2009 is Indonesia’s election year. Legislative elections are set for April 9 and presidential elections will take place on July 8. The winners will face the challenge of corruption, a slow economy and growing unemployment. There are also many who would like them to address human rights matters. Germany’s Human Rights Commissioner Günter Nooke just returned from a visit to the country. Although there has been much improvement, there is progress to be made, especially in Aceh and Papua, he concluded.
There has been a fragile peace in the province of Aceh since 2005
Indonesia is a country that has proven extremely difficult to govern because of its many islands, many cultures, religions, languages and traditions. The Suharto dictatorship, which lasted three decades, exploited this fact to rule with an iron fist and human rights were abused indiscriminately.
In the past ten years since Suharto’s demise, democracy has returned. German Human Rights Commissioner Günter Nooke was generally satisfied.
“Overall one has to say that Indonesia has made considerable progress since the Suharto era with regard to human rights abuses. And the elections this year will show that Indonesia, the country with the biggest Muslim population in the world, is stable and on the way to adhering to human rights standards and democratic basics,” he said.
Trouble brewing in Aceh
But this does not mean all is well. Tension has been mounting in Indonesia’s province of Aceh on the northern tip of the island of Sumatra. A fragile peace has survived since a historic deal was agreed between the Free Aceh Movement, or GAM, and the Indonesian government in 2005 after three decades of bitter fighting. However, there are fears the peace in this mineral-rich province could unravel very fast.
Many claim that Jakarta did not fulfil its part of the peace deal and that the province’s revenues have not been flowing to the people. Thousands of demobilised rebels are out of work and frustrated.
In the run-up to landmark elections in April, rival interests have resorted to threats, intimidation and even murder in their bid for power.
Nooke criticised what he saw there: “I observed that the military seems responsible for attempted attacks on former GAM rebels and people who are now in office, such as mayors or other officials, and even for their murder at times. I also saw that conflict was being stoked up. It is still very unclear how the elections will unfold.”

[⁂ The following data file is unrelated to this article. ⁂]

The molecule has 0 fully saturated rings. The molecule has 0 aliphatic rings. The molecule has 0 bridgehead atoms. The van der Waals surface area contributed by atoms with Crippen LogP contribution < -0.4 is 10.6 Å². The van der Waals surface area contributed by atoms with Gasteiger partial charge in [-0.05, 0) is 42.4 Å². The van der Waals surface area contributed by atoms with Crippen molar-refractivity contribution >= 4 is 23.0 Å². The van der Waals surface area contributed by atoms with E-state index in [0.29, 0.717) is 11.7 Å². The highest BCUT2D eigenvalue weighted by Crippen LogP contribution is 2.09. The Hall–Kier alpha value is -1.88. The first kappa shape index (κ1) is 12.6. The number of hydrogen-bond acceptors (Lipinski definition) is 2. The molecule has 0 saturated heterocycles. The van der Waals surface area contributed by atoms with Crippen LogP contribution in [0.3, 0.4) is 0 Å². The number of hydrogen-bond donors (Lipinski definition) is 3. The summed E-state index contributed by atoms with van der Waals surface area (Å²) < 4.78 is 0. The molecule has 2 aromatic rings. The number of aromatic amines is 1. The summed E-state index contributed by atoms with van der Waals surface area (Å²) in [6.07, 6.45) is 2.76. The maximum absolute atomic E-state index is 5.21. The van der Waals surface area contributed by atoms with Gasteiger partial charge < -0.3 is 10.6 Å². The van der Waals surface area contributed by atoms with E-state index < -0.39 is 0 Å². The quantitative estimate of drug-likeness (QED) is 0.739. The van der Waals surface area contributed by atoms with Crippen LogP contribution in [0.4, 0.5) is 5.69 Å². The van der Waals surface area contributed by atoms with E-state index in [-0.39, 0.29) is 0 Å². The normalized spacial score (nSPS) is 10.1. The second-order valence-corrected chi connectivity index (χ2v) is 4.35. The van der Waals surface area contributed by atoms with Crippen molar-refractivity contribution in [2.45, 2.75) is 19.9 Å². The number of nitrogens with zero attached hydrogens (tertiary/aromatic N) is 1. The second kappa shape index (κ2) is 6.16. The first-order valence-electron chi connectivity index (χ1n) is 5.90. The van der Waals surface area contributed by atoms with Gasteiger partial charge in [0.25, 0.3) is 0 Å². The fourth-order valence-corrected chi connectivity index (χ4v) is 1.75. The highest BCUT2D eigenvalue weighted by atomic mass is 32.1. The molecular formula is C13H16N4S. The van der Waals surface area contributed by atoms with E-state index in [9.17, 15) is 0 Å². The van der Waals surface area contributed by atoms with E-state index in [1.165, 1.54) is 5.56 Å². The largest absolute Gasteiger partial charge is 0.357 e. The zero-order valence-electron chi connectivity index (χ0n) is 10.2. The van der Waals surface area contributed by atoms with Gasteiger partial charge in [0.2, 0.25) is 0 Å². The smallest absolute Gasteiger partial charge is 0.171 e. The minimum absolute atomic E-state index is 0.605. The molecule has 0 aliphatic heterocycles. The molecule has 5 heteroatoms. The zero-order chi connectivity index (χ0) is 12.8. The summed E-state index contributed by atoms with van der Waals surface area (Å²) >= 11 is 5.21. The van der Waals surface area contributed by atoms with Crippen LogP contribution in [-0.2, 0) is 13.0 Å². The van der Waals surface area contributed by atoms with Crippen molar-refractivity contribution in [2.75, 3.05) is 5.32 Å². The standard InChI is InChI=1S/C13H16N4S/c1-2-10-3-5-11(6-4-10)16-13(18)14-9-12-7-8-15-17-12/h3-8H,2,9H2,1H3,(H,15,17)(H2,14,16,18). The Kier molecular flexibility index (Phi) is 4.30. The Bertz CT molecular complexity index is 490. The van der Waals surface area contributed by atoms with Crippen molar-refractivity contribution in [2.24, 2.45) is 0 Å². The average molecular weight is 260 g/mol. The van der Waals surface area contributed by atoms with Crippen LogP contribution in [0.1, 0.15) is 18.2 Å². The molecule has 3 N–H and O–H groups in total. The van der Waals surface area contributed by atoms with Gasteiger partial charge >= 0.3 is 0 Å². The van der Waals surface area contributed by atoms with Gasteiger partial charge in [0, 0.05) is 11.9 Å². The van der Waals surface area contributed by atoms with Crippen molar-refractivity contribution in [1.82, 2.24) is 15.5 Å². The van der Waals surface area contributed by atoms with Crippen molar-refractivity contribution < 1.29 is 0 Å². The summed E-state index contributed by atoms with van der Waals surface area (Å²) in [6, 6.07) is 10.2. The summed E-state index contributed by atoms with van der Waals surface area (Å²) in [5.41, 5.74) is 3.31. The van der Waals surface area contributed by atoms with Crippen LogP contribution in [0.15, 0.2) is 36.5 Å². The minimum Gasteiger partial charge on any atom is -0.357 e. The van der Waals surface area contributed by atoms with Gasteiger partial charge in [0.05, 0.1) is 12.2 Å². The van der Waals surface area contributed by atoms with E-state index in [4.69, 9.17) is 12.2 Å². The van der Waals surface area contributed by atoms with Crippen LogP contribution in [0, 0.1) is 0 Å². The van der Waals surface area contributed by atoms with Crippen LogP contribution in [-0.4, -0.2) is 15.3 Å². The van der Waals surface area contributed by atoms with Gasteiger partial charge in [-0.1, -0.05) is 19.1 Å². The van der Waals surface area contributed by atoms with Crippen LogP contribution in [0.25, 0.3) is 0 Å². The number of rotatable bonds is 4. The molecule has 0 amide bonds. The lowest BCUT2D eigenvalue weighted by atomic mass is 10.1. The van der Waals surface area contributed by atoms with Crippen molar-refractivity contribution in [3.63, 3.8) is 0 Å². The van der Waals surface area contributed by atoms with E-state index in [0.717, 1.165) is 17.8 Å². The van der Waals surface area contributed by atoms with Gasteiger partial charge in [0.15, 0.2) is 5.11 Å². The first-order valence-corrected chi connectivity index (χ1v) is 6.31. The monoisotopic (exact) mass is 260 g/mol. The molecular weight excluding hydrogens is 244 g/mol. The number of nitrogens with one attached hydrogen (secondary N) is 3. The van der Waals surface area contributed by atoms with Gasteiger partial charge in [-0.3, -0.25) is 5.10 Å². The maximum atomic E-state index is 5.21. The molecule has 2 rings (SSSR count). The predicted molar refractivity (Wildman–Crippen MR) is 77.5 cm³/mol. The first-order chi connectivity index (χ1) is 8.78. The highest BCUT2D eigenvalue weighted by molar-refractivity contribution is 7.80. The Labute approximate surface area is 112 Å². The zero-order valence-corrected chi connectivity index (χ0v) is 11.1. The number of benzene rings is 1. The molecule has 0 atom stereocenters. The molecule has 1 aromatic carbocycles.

He added that it was very important that international election observers be sent to the province to ensure that the polls are conducted freely and fairly.
Free debate on human rights in public sphere
In another of Indonesia’s hotspots -- Papua, which comprises a majority part of the western half of the island of New Guinea and nearby islands, tension is also brewing.
Nooke, who was not allowed to travel there for safety reasons, so he was told, was very critical of conditions: “The way people in Papua are treated, that they can get sentences of 10 to 15 years just for talking about or calling for independence, is totally inacceptable.”
As Indonesia’s election campaign kicks off, Nooke insisted that there had to be free debate about human rights violations, both today’s and those of the past.
“I think it is important that the topic of overcoming the past be spoken about,” he said. “Especially as so many generals are standing in the elections, including even one of Suharto’s step-sons who ran a prison where torture took place in East Timor. If there are people responsible for human rights abuses standing in the presidential elections then there absolutely has to be debate about this in the Indonesian public sphere.”
He adds that the debate had to take place in the newspapers and in the media generally and that coverage of the election campaign had to be free and fair, as well as the elections, of course, themselves.